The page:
Monday, July 15, 2024

Journalists participate in crime data workshop


On Saturday, March 14th, Belizean journalists from different media houses attended a workshop in Belize City on crime reporting. The meeting was hosted by the Belize Crime Observatory (BCO), under the Ministry of National Security at the Coastal Zone Management, Authority and Institute’s training room. Several presentations took place, touching on topics from the state of crime in the country, to forensic reports and the Kolbe Foundation at the Belize Central Prison.
The former Amandala Assistant Editor and now Interim Technical Coordinator for the BCO, Adele Ramos was the host and moderator. She opened the workshop shortly after 9:30AM, welcoming all media representatives. Chief Executive Officer in the Ministry of National Security, Retired Colonel George Lovell, addressed the gathering. He stated that he looks forward to strengthening the relationship with the media to improve crime reporting, adding that it is essential to nurture such a partnership to keep the populace updated with accurate information.
Deputy Head of the National Crimes Investigation Branch, Senior Superintendent Hilberto Romero, shared an overview of the crime patterns and trends in Belize. His presentation was the police’s perspective, with reports identifying significant crimes. According to Romero’s presentation, major crimes have trended down since 2015. Romero said that murders decreased by nine in 2019, totalling 134. The presentation highlighted that of those murders, 52% was reported in the Belize District. According to him, some of these murders took place on weekends between 6PM and 9PM. He added that the police department continues to work hard to decrease this type of crime, and has seen progress so far in San Pedro Town.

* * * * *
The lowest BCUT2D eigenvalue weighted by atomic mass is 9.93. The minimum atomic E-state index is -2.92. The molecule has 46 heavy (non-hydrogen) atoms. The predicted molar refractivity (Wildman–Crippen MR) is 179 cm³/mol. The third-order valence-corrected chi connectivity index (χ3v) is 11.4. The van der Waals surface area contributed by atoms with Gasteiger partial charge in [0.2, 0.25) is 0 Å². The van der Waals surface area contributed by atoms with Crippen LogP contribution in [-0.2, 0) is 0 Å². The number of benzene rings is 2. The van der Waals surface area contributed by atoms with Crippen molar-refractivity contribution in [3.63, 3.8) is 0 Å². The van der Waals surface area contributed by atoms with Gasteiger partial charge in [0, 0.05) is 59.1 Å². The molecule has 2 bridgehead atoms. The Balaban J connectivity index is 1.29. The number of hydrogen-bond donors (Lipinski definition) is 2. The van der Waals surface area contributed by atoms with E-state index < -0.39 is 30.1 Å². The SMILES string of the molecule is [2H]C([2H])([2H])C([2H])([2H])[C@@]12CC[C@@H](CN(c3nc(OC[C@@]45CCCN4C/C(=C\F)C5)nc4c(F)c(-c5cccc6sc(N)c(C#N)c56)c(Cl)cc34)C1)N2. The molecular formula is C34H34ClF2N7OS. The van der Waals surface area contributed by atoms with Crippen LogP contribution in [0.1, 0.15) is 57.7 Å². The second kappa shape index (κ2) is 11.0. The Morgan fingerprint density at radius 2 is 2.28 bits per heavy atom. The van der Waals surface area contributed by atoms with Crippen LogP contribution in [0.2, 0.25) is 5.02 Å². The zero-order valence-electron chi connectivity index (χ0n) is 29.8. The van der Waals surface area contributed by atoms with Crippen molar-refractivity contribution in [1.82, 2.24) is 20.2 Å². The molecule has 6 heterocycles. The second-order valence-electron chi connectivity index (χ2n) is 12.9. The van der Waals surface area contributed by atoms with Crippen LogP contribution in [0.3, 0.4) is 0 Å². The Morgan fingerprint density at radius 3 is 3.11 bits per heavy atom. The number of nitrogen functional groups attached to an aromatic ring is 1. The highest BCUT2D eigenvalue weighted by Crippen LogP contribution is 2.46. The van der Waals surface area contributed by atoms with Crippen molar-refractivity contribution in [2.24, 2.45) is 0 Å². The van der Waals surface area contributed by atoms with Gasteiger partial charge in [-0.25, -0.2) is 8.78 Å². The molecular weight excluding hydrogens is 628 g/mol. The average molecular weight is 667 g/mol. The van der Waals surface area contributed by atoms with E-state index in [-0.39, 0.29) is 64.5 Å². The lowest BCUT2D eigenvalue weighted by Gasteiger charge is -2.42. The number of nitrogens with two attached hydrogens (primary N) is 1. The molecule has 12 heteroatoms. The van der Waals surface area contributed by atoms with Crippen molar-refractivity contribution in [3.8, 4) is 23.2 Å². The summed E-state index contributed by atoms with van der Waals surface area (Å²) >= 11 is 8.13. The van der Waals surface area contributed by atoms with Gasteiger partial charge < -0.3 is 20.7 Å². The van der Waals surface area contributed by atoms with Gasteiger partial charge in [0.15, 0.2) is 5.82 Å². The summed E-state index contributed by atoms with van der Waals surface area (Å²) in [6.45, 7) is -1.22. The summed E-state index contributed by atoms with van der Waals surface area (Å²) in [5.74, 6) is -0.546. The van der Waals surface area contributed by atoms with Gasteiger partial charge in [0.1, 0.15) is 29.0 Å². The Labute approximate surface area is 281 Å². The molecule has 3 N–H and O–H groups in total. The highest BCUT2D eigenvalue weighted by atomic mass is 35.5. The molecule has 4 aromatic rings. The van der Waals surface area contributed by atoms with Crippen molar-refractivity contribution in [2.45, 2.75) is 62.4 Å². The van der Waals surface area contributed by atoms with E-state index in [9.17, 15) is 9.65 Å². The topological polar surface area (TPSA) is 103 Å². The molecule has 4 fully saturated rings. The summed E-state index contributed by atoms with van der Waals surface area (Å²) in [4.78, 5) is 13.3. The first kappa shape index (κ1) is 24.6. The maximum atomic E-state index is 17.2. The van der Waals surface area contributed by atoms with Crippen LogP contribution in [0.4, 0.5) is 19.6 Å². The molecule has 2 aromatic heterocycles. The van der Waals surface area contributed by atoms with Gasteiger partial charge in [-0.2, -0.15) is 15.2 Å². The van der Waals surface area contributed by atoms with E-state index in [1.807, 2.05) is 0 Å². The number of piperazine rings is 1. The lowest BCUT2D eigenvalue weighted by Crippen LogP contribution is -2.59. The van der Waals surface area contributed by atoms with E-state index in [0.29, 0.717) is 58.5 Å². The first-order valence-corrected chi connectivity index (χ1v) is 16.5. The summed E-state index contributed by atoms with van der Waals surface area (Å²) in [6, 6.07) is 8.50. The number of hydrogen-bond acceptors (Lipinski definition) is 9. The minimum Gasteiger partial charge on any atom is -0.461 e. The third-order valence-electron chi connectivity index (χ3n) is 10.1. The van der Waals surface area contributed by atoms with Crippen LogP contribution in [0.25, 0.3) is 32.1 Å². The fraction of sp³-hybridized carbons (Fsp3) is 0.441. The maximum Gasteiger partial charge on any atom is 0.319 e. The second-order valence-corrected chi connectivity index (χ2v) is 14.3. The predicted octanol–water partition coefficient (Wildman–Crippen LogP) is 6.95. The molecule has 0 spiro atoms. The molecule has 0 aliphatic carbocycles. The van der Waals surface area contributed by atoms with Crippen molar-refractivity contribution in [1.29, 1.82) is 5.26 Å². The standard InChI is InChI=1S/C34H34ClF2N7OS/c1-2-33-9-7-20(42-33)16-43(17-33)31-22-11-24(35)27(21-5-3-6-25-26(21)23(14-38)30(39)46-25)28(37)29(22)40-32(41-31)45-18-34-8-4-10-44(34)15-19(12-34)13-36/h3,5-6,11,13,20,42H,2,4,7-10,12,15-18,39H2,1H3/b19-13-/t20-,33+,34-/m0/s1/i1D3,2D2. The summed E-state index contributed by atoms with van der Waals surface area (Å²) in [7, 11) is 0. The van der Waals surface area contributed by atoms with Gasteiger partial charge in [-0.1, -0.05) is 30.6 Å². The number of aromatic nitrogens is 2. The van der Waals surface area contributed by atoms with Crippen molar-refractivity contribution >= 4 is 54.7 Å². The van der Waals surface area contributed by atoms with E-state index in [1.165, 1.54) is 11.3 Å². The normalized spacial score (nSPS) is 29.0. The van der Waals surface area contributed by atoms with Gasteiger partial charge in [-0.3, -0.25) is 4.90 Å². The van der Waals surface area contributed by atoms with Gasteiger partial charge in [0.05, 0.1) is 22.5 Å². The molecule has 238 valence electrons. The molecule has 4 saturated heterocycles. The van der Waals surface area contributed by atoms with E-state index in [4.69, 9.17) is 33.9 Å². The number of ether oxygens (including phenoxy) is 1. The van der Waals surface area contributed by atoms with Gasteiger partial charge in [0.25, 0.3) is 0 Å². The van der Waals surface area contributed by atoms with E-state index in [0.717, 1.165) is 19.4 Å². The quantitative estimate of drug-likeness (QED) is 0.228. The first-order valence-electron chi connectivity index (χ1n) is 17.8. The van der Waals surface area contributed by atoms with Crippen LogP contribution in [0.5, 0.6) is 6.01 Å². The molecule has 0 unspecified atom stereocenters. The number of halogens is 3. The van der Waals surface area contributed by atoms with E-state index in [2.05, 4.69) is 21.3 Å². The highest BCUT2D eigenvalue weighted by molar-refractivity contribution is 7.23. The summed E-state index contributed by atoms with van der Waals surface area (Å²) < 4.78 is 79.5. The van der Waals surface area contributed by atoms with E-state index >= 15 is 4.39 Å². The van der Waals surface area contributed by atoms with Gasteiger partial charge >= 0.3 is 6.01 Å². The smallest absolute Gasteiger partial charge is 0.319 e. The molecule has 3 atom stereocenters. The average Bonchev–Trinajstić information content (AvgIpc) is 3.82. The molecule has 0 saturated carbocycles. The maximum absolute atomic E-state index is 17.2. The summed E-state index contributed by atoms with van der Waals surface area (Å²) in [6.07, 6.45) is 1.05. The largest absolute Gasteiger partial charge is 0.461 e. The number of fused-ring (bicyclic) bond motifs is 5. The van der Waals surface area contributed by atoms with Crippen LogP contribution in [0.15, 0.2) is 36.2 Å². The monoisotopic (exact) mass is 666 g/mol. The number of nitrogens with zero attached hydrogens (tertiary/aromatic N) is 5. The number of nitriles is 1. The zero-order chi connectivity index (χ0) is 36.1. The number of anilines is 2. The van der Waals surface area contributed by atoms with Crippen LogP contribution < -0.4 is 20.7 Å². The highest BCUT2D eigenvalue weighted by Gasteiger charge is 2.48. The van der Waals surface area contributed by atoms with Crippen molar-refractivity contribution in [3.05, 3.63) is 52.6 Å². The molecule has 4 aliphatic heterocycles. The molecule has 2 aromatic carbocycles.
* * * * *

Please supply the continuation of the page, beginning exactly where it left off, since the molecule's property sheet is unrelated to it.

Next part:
The role of forensics when it comes to crime was explained by the Deputy Director of the National Forensic Science Service, Ebony Lyall-Nicholas. She discussed how they help police in identifying certain crimes by use of DNA and other tests. According to Nicholas, the department can also assist in court cases as witnesses, or support investigations. On the other hand, a couple of limitations were shared, such as arson investigations and the fact that the country is yet to count with a properly equipped laboratory.
Superintendent of Prisons at the Kolbe Foundation at the Belize Central Prison Virgilio Murillo spoke about youth incarceration and recidivism. Murillo highlighted that most of the persons sent to prison are between the ages of 18-25. He shared that most crimes such as burglary, drug offences, manslaughter, murder, attempted murder, and even arson, are committed by those of the Creole descent. The second group convicted for drug trafficking and sexual offences are Hispanic. Murillo said that in the past years, there had been less female imprisonment. Hispanics also have the most immigration offences and recidivism.
After a question and answer session, the workshop included a crime date reporting group activity, and at the end of the day, every participant was presented with a certificate of participation.
Ramos thanked everyone for attending and looks forward to a follow-up workshop soon.

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